Devastating Flooding in South Carolina Sparks Questions on Dam Inspections

Record rain seems to have produced record misery in South Carolina.  Some 20 inches of rain has fallen. And that has caused many dams to breach.  At last count, at least 18 dams have failed.

“We’re really not surprised at some of the things that are happening when you don’t have a fully robust state regulation program and South Carolina, unfortunately has not put the time, resources or manpower into their state dam safety program,” says Lori Spragens, Association of Dam Safety Officials. ”

The  associations says South Carolina has one the nation’s weakest  programs in terms of funding, staff and resulting inspections of the states nearly 2,500 dams.  First, she says there are a handful of inspectors. “The three or four people assigned to dam safety are fantastic workers and engineers.  But there’s not enough of them,” said Spragens.  Second, she says the inspections the employees can perform are not being done often enough, especially on the state’s 180 dams labeled as “high hazard.”

“So they’re supposed to be inspecting high hazard dams about every two years and they’re pretty behind on that schedule,” she told us.

Spragens acknowledges the huge amount of rain would have caused problems in many states.  But she also said “in this day and age, dams at this point should be upgraded so they can pass pretty significant events.”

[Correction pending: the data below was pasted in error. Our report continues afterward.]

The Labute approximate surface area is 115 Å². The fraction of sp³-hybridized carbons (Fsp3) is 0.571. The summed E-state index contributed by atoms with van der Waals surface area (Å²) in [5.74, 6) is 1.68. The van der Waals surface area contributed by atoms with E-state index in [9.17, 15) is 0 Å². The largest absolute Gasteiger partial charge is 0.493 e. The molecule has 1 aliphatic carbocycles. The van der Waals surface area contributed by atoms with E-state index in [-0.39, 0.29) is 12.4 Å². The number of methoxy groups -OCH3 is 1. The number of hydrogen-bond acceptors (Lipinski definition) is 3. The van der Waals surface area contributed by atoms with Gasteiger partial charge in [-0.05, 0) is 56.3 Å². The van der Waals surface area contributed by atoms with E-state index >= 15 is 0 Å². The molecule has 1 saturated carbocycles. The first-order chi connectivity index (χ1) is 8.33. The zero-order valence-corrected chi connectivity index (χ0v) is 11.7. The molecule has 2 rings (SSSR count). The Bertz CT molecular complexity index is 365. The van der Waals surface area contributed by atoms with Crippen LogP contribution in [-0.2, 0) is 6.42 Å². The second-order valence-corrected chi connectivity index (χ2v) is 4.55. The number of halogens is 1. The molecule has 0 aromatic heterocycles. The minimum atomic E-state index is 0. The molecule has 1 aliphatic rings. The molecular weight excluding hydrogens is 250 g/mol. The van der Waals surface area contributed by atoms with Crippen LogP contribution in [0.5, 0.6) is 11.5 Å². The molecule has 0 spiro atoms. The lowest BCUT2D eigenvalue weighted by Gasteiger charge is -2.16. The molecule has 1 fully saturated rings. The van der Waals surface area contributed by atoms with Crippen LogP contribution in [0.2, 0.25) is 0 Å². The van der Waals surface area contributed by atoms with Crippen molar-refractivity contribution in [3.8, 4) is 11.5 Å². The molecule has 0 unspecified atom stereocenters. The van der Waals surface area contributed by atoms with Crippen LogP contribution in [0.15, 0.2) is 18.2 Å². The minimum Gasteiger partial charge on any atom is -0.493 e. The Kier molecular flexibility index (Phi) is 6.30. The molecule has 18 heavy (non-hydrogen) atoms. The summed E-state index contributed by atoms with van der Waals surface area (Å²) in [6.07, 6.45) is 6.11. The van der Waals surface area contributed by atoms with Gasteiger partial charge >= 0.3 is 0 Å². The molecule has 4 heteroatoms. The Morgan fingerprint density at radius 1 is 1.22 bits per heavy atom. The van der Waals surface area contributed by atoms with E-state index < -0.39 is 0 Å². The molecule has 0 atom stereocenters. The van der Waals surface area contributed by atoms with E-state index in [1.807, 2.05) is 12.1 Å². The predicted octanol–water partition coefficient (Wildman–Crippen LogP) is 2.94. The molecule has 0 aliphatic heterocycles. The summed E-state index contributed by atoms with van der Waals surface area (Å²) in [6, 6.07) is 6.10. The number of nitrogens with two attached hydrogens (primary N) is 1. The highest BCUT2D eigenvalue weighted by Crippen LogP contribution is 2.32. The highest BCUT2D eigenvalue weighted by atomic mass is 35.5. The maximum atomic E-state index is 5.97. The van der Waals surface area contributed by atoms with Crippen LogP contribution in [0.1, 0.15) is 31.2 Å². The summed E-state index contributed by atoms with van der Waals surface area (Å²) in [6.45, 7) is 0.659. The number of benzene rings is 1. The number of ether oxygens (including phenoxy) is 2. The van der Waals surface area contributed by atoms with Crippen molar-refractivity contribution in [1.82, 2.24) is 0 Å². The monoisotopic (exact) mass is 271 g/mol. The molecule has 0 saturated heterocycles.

She compared South Carolina to the state of Colorado, saying several years ago a major flooding event took place in Colorado.  But she says few dams were breached there because the state of Colorado had been spending millions to upgrade its inspections and repairs program.

In Georgia, an infrastructure report card in 2014 rated dam safety at D minus. Another issue in Georgia and South Carolina is that the majority of dams are earthen dams often on private property.  So if the private owner doesn’t make repairs or doesn’t know enough to make repairs, Spragens says that makes an active state inspection program even more important.

Spragens believes there are lessons for other states.  “The states themselves, these state lawmakers really need to see what’s going on in South Carolina and remember they’ve got to fund these dam safety regulation programs,” she said.

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